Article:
The right amount of exercise helps dogs relax and destress. You can go for a walk, play fetch, or do round-robin recalls.
They need to expel their excess energy so that they can relax.
- Mentally exercise your dog
Mental stimulation is as important as physical exercise is. It not only helps tire a dog out but it also helps lessen a dog’s stress.
Puzzle toys that your dog enjoys can be very rewarding and give your dog something to do to help prevent boredom.
They love it and are calm and happy after they clear the kibble out of their treasured toys.
Giving them enrichment activities also provides fun–hopefully more fun than digging.
- Train your dog
Obedience training helps exercise your dog’s body and mind.
It can also redirect his energy to something to do rather than dig.
Engage in regular, daily, short training sessions with your dog. Praise and reward when he performs a behavior.
PRO-TRAINER TIP: Have a supply of great, yummy treats that your dog can’t resist ready as a reward. They should be small, no larger than a pea. Always have your reward treats ready before giving your obedience cue.
Have him come to you. Teach him to sit/stay and down/stay. You can teach him tricks like spin or speak.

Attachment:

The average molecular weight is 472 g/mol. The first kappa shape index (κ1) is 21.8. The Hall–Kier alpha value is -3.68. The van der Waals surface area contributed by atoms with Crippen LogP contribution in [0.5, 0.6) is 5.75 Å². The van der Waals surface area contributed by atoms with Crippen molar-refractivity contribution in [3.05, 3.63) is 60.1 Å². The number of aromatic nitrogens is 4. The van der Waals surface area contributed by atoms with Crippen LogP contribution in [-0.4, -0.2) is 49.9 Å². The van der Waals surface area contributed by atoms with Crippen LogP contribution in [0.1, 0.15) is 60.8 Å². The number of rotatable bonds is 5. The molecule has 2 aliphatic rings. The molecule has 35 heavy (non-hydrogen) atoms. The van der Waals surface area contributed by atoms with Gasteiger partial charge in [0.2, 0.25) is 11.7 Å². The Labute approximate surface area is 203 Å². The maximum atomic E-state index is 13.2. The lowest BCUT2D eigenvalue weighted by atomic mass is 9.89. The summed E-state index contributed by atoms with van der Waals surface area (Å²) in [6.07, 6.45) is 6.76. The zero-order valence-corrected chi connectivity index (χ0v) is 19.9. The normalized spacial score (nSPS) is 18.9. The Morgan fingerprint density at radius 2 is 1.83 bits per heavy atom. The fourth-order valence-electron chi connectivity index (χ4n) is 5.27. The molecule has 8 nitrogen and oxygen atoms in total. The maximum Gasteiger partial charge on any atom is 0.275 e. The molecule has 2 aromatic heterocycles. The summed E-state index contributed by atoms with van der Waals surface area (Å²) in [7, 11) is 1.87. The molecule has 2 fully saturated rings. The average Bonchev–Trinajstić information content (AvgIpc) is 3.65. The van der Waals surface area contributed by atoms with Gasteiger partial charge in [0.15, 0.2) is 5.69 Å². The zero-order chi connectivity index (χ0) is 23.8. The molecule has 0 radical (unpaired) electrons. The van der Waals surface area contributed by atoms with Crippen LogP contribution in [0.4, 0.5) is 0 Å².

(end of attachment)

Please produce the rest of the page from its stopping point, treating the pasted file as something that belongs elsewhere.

Teach impulse control behaviors like a settle command.
- Reward other, desired behaviors
In addition to short, fun training sessions, reward desired behaviors.
If your dog calmly settles down and lies down by your feet, calmly praise and reward him.
Capture behaviors that you like and praise and reward them. Behaviors that are properly rewarded will be repeated.
- Give him his own bed
Your dog probably has his own bed. If he doesn’t, it may be a reason why he’s trying to dig on your carpet or sofa to get comfortable.
You may want to try giving him a different type if he doesn’t like or use the current bed.
Sometimes a round bed with a raised edge satisfies a digger’s need for a nest-type sanctuary. It also gives him his own area.
And make sure that the bed’s in a convenient location that’s not too warm or cold.
Reward your dog when he shows interest in lying down on his new bed.
I gave my Lhasa apso Ralphie an oval bed with a raised edge. He used to dig a little on the flat bed he had, trying to be comfortable.
But he loves the new bed and seems very comfortable in it.
Don’t forget that digging is normal canine behavior. Some dogs still may dig a few times on their bed to make it comfortable for them.